The numbers do not back up your theory.

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    Quote Originally Posted by cr726 View Post
    The numbers do not back up your theory.
    And hence a perfect example of why nothing ever gets fixed.

    A clear cut case of Govt. **** up, and all folks want to do is prattle on about how "their side" wasn't at fault at all, it was the OTHER side, and here is my (horribly manipulated, selctive, often outright dishonest) stats from a totally biased and unteustworthy source to back up my claim".

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    Quote Originally Posted by Warfish View Post
    And hence a perfect example of why nothing ever gets fixed.

    A clear cut case of Govt. **** up, and all folks want to do is prattle on about how "their side" wasn't at fault at all, it was the OTHER side, and here is my (horribly manipulated, selctive, often outright dishonest) stats from a totally biased and unteustworthy source to back up my claim".
    You want to claim that the housing crash occurred because of low income people getting home loans and that simply isn't true.

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    Quote Originally Posted by cr726 View Post
    You want to claim that the housing crash occurred because of low income people getting home loans and that simply isn't true.
    No, as I said it was one major factor, of many (an assortment of) major factors.

    But please, by all means contineu to cite your talking points that it was all "Evil Corporations Only" who caused the Housing market problems.

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    Quote Originally Posted by Warfish View Post
    No, as I said it was one major factor, of many (an assortment of) major factors.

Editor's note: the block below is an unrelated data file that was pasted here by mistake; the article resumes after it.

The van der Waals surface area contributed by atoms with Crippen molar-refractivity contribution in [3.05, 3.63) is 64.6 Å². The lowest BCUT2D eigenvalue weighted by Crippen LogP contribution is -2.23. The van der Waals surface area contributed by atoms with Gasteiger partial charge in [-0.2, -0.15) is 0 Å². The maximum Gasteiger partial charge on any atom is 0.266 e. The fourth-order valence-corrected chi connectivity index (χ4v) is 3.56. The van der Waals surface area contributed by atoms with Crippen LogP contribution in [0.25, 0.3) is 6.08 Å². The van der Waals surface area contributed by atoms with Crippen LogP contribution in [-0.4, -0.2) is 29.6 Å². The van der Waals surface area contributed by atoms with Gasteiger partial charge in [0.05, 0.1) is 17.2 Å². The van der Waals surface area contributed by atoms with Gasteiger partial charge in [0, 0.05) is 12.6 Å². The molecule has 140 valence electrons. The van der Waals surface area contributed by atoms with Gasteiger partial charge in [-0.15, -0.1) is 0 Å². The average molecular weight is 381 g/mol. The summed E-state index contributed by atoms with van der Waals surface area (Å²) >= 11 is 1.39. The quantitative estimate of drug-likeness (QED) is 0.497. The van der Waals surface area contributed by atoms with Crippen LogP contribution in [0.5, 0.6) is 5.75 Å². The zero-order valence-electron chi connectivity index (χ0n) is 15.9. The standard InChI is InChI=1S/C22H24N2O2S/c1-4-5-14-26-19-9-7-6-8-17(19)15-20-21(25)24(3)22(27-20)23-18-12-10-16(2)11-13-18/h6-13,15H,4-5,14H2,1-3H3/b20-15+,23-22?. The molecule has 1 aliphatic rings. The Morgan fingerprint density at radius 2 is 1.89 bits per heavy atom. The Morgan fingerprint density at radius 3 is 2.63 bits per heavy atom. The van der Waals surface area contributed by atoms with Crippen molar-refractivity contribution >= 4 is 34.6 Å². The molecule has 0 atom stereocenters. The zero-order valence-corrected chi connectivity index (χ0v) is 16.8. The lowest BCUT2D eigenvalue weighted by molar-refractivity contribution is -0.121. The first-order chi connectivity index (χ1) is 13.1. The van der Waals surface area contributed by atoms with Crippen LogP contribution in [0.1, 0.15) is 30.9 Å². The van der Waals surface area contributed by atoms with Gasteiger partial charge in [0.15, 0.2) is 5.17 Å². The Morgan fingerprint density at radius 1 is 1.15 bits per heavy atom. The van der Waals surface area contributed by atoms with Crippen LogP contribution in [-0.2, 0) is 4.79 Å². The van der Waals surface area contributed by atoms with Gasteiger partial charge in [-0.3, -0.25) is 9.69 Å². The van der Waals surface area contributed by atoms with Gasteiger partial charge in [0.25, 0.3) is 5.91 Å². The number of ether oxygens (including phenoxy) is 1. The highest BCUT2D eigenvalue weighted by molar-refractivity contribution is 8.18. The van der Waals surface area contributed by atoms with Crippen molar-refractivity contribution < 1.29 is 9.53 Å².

But please, by all means contineu to cite your talking points that it was all "Evil Corporations Only" who caused the Housing market problems.
    Don't be silly is was the poor and the gov't who caused all of this and it will get a lot worse in the future when the poor join a union.

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    Quote Originally Posted by cr726 View Post
    Yup, all the gov't's fault.

    in 99.999% of the cases.....it's people not making mortgage payments & getting foreclosed on- this is the media & politics- I GUARANTEE you this doesnt adversely effect the banks in the long run.

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    Quote Originally Posted by cr726 View Post
    Don't be silly is was the poor and the gov't who caused all of this and it will get a lot worse in the future when the poor join a union.
    /facepalm.

    Thank you for so perfectly proving my point in this thread.

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    Quote Originally Posted by cr726 View Post
    Don't be silly is was the poor and the gov't who caused all of this and it will get a lot worse in the future when the poor join a union.
    So far you have had several cites of government inteferance in the free market yet you still don't want the truth.

    NOBODY said it was poor people...what was said was "unqualified" people.


    You are wrong here.... very simple.

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    My USDA Guaranteed Loan is the shiz-nit

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    Quote Originally Posted by southparkcpa View Post
    So far you have had several cites of government inteferance in the free market yet you still don't want the truth.

    NOBODY said it was poor people...what was said was "unqualified" people.


    You are wrong here.... very simple.
    Even after this mess the reality is the Government has a huge incentive to encourage banks to lend to unqualified borrowers.

    How can a bank lend even 80% to a qualified borrower when the possability of more than a 20% fall in prices is still very possible and borrowers who can pay their mortgages are walking away from their obligations?

    The reality is in today's market banks shouldn't be giving any mortgages out unless they come with a minimum of 30% down. We may well have another huge leg down in housing even with the dollar devaluation and the price of assests inflating.

    The government is going to have to get involved in a big way or the housing market will be DOA.

    In today's housing market there is no such thing as a qualified buyer.